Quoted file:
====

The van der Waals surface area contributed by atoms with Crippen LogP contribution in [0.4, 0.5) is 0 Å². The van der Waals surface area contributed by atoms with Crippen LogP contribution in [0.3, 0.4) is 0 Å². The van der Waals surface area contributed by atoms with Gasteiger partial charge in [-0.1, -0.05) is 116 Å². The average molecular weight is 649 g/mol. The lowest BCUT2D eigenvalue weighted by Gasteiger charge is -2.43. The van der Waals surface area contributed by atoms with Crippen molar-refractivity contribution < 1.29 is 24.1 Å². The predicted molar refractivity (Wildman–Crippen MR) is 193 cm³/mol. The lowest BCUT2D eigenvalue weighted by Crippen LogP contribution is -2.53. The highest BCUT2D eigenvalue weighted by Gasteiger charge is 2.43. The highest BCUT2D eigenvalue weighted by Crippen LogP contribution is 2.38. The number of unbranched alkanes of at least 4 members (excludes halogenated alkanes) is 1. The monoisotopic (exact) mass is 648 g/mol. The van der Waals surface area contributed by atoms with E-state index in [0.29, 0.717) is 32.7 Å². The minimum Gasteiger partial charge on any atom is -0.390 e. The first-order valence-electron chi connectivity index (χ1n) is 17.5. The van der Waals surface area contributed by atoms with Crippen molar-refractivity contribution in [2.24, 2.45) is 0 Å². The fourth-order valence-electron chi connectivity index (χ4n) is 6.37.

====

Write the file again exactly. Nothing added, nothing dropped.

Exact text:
The van der Waals surface area contributed by atoms with Crippen LogP contribution in [0.4, 0.5) is 0 Å². The van der Waals surface area contributed by atoms with Crippen LogP contribution in [0.3, 0.4) is 0 Å². The van der Waals surface area contributed by atoms with Gasteiger partial charge in [-0.1, -0.05) is 116 Å². The average molecular weight is 649 g/mol. The lowest BCUT2D eigenvalue weighted by Gasteiger charge is -2.43. The van der Waals surface area contributed by atoms with Crippen molar-refractivity contribution < 1.29 is 24.1 Å². The predicted molar refractivity (Wildman–Crippen MR) is 193 cm³/mol. The lowest BCUT2D eigenvalue weighted by Crippen LogP contribution is -2.53. The highest BCUT2D eigenvalue weighted by Gasteiger charge is 2.43. The highest BCUT2D eigenvalue weighted by Crippen LogP contribution is 2.38. The number of unbranched alkanes of at least 4 members (excludes halogenated alkanes) is 1. The monoisotopic (exact) mass is 648 g/mol. The van der Waals surface area contributed by atoms with E-state index in [0.29, 0.717) is 32.7 Å². The minimum Gasteiger partial charge on any atom is -0.390 e. The first-order valence-electron chi connectivity index (χ1n) is 17.5. The van der Waals surface area contributed by atoms with Crippen molar-refractivity contribution in [2.24, 2.45) is 0 Å². The fourth-order valence-electron chi connectivity index (χ4n) is 6.37.